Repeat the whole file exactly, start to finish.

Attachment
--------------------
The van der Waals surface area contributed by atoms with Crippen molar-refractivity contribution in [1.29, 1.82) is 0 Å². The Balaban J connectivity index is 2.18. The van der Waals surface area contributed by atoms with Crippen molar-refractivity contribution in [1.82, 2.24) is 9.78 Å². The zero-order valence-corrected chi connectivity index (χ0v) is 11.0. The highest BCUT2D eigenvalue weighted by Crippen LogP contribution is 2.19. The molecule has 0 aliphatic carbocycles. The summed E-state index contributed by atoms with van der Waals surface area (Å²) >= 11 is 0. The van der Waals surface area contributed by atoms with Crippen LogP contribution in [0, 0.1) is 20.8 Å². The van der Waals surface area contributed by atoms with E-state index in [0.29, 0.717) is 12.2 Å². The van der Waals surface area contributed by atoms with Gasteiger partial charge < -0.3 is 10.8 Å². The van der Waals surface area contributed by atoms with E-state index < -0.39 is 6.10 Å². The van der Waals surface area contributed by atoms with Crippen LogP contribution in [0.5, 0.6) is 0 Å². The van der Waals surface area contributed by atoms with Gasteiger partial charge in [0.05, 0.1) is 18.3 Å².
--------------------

The van der Waals surface area contributed by atoms with Crippen molar-refractivity contribution in [1.29, 1.82) is 0 Å². The Balaban J connectivity index is 2.18. The van der Waals surface area contributed by atoms with Crippen molar-refractivity contribution in [1.82, 2.24) is 9.78 Å². The zero-order valence-corrected chi connectivity index (χ0v) is 11.0. The highest BCUT2D eigenvalue weighted by Crippen LogP contribution is 2.19. The molecule has 0 aliphatic carbocycles. The summed E-state index contributed by atoms with van der Waals surface area (Å²) >= 11 is 0. The van der Waals surface area contributed by atoms with Crippen LogP contribution in [0, 0.1) is 20.8 Å². The van der Waals surface area contributed by atoms with E-state index in [0.29, 0.717) is 12.2 Å². The van der Waals surface area contributed by atoms with Gasteiger partial charge < -0.3 is 10.8 Å². The van der Waals surface area contributed by atoms with E-state index < -0.39 is 6.10 Å². The van der Waals surface area contributed by atoms with Crippen LogP contribution in [0.5, 0.6) is 0 Å². The van der Waals surface area contributed by atoms with Gasteiger partial charge in [0.05, 0.1) is 18.3 Å².